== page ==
From the Age of Enlightenment to the Christmas Truce, learn about some of history's most pivotal events.
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Thousands of Cubans protested in the streets in rare demonstrations against the government's handling of the coronavirus pandemic and limits on civil liberties. But what other events got the citizens to this breaking point?
A little-known research facility in South Carolina housed thousands of monkeys and was key to developing the polio vaccine.
Transcendentalism was a 19th century philosophical movement with adherents like Thoreau, Emerson and Fuller, based on principles of freedom, feminism, abolition and the idea that people had divine truth within them.
Hispanics have contributed to American history since Spanish explorer Christopher Columbus stepped foot in the New World. These five events were turning points in Hispanic and American history.
By John Donovan
Queen Elizabeth II has reigned over England for a record-breaking 69 years. But with Prince Harry and Meghan having a second child, how does the line of succession look now?
By Alia Hoyt
In 1978, hundreds of followers of Reverend Jim Jones of the Peoples Temple died in Guyana, after being either coerced into suicide by their charismatic leader or actually murdered.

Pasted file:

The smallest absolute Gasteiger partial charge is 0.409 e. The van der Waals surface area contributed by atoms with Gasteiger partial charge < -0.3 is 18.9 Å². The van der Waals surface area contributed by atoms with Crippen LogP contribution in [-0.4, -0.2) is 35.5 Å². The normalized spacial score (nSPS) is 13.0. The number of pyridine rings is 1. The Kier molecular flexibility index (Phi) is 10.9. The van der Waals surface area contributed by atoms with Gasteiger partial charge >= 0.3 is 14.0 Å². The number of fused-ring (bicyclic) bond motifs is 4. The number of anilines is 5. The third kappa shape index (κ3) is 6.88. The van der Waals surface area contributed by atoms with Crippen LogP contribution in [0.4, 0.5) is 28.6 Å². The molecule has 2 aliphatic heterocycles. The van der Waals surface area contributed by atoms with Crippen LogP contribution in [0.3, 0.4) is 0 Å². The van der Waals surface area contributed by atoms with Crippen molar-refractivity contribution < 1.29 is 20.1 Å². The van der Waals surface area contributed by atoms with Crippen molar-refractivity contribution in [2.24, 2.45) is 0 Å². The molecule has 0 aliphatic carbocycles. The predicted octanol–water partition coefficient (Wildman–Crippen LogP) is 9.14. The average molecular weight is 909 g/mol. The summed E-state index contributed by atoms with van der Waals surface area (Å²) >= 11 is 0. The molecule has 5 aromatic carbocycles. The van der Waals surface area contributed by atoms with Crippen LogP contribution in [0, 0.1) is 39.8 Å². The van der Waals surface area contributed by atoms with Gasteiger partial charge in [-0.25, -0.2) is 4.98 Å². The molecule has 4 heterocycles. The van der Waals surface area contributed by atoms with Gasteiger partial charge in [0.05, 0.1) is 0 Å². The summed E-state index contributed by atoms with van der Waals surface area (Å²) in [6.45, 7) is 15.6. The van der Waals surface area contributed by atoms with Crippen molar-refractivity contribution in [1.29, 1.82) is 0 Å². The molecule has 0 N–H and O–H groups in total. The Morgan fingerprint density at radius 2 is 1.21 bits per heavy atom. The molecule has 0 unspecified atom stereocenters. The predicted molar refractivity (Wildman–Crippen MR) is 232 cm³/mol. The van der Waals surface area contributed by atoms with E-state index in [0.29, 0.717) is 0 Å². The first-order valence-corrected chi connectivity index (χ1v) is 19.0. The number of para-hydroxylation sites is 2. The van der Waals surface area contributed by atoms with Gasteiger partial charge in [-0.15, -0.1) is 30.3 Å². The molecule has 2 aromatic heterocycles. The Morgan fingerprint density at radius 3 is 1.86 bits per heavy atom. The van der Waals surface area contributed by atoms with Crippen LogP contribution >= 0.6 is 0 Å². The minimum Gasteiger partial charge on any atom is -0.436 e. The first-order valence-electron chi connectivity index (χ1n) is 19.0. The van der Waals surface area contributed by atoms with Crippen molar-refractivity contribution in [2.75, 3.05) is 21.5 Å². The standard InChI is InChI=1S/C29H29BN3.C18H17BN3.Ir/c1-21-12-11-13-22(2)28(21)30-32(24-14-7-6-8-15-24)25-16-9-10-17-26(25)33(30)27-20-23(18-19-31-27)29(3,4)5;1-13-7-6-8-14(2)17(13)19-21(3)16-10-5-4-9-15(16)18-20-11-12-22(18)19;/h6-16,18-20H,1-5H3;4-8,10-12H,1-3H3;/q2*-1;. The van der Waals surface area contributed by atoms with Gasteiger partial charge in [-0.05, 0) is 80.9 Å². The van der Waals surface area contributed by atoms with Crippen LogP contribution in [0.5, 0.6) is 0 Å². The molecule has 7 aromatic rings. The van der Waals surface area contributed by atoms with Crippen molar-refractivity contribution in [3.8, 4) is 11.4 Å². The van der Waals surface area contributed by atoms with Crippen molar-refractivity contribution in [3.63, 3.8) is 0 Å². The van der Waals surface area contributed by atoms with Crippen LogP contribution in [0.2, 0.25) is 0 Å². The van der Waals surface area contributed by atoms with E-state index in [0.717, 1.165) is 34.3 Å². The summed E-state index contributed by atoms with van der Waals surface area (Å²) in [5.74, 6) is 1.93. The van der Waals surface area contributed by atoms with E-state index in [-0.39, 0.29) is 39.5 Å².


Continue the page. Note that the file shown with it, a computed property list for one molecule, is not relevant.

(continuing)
Believed to have operated between 1821 and 1861, the Saltwater Underground Railroad refers to the coastal escape route followed by fugitive slaves into the British-controlled Bahamas.
By Carrie Tatro
When British radio wouldn't play 1960s rock 'n' roll, a station on a ship moored off the coast of England would. For many years, pirate stations have dodged government regulators to bring outlaw radio to the world at large.
The Mason-Dixon Line has ties to slavery, which often overshadows its otherwise fascinating story about one of the most significant surveying achievements in North America.
By Ray Glier
During one of the most political times in papal history, Pope Formosus' corpse was dug up and put on trial for crimes of the past. Who thought this was a good idea?
The nuclear disarmament movement in the 1950s needed a logo for a political march. What it got was one of the most ubiquitous and easily recognized symbols of all time.
The War of 1812 ended in a stalemate, which enabled the fledgling United States to escape a devastating defeat and grow into a world power.
In 1959, a group of nine Russian hikers disappeared and were later found dead in circumstances that, to this day, have mystified authorities and armchair sleuths alike. But a new theory points to an avalanche as the solution to the mystery.
Yep, Jimi Hendrix could have borrowed a cup of sugar from George Frederick Handel — in a manner of speaking.
Is graphically recounting the horrors of the Holocaust the only way to honor the dead and educate the living about this tragedy? Sociologist Arthur Shostak says no.
By John Donovan
While it's technically just a glorified shift change, the British monarchy's Changing the Guard ceremony is steeped in history and tradition.